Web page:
But romantic sexual fantasies can make you feel important, adored, and cared about. Intimate eye contact, plenty of foreplay, soft touching, and making out are the hallmarks of romantic sex. It may be on the lower side of the kink scale, but it’s just as valid as any other sexual fantasies on this list.

#3) Dominant/Submissive Sex

Dominant/submissive sexual fantasies are part of the larger BDSM (bondage and discipline, dominance and submission, sadism and masochism) category.

Movies like Fifty Shades of Grey are far from 100% accurate. 

There are many ways to healthy, ethical practice and experience dominant/submissive sex. All of them require self-knowledge, communication, and emotional maturity to make sex safe and mutually gratifying. 

The basic idea is that one partner is in control, and the other relinquishes that control and follows the dominant’s lead.

Some people also incorporate an aspect of pain into it, whether spanking, hair pulling or even shibari (the Japanese art of rope bondage).

One of the essential parts of having dominant/submissive sex is establishing a “safe word” that you can use if you want your partner to stop. This word can be anything you decide on, but it’s usually a fairly un-sexy word that is a real signal to stop (think “penguin” or “banana”).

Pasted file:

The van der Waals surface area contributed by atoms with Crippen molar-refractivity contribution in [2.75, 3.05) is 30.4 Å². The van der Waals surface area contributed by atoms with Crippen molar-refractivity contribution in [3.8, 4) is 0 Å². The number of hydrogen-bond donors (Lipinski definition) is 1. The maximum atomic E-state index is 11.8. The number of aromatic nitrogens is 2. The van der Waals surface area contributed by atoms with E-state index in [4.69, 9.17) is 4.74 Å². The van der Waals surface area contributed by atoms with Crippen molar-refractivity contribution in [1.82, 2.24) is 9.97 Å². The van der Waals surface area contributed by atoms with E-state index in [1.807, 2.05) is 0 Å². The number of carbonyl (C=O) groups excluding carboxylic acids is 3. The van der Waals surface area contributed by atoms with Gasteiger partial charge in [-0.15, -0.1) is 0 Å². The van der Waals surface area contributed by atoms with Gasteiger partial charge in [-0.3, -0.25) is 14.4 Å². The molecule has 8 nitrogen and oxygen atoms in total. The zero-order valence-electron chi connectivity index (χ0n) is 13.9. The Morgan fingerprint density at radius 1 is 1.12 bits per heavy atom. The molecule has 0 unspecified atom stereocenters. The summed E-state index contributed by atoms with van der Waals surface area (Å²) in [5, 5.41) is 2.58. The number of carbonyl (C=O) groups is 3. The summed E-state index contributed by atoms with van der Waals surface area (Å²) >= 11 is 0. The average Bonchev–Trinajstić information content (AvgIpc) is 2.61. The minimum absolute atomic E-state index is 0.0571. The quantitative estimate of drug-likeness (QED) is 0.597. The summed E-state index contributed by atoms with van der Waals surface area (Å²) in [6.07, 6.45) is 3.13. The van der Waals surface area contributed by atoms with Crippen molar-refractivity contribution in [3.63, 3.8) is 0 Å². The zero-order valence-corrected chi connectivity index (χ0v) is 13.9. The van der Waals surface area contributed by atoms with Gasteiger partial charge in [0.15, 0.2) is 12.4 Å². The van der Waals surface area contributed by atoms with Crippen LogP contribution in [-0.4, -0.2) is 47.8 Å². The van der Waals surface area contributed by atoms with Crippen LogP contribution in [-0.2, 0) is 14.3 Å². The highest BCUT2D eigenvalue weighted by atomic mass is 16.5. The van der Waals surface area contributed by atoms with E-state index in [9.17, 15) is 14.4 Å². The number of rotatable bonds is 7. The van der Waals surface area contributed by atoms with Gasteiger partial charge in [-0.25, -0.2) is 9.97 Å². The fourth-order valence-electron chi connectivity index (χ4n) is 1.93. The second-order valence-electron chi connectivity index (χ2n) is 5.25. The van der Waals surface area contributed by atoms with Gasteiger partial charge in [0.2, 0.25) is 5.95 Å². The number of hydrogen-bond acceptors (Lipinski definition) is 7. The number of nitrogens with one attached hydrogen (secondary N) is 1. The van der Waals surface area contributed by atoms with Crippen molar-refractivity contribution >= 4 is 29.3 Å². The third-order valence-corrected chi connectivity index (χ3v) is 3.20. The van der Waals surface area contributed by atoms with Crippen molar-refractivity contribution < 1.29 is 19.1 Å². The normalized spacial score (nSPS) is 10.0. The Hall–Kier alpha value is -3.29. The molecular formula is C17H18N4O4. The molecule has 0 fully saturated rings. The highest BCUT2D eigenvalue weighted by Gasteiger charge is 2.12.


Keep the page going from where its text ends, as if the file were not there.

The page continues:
If you like being teased or teasing your partner, try adding our Awaken Arousal Oil into the sesh. When applied to the vulva and clitoris, the oil increases sensation. The added feeling makes edging and orgasm deprivation even more deliciously torturous.

#4) Consensual Non Consent

Consensual non-consent is one fantasy that some people may feel uncomfortable discussing. But it shouldn’t have to be that way. Openly talking about it can remove the stigma of rough, pleasurable sex.

Consensual non-consent differs from dominant/submissive sexual fantasies in that it’s less about the strict structure and more about feeling out of control. There are many reasons why people find consensual non-con a turn-on. 

For example, many survivors of sexual assault report using it as a way to take their power back. But you don’t have to be a survivor to enjoy this type of sex, as long as you’re doing it with a partner you trust. 

Make sure to discuss each other’s limits ahead of time — consent is non-negotiable — and always have a safe word.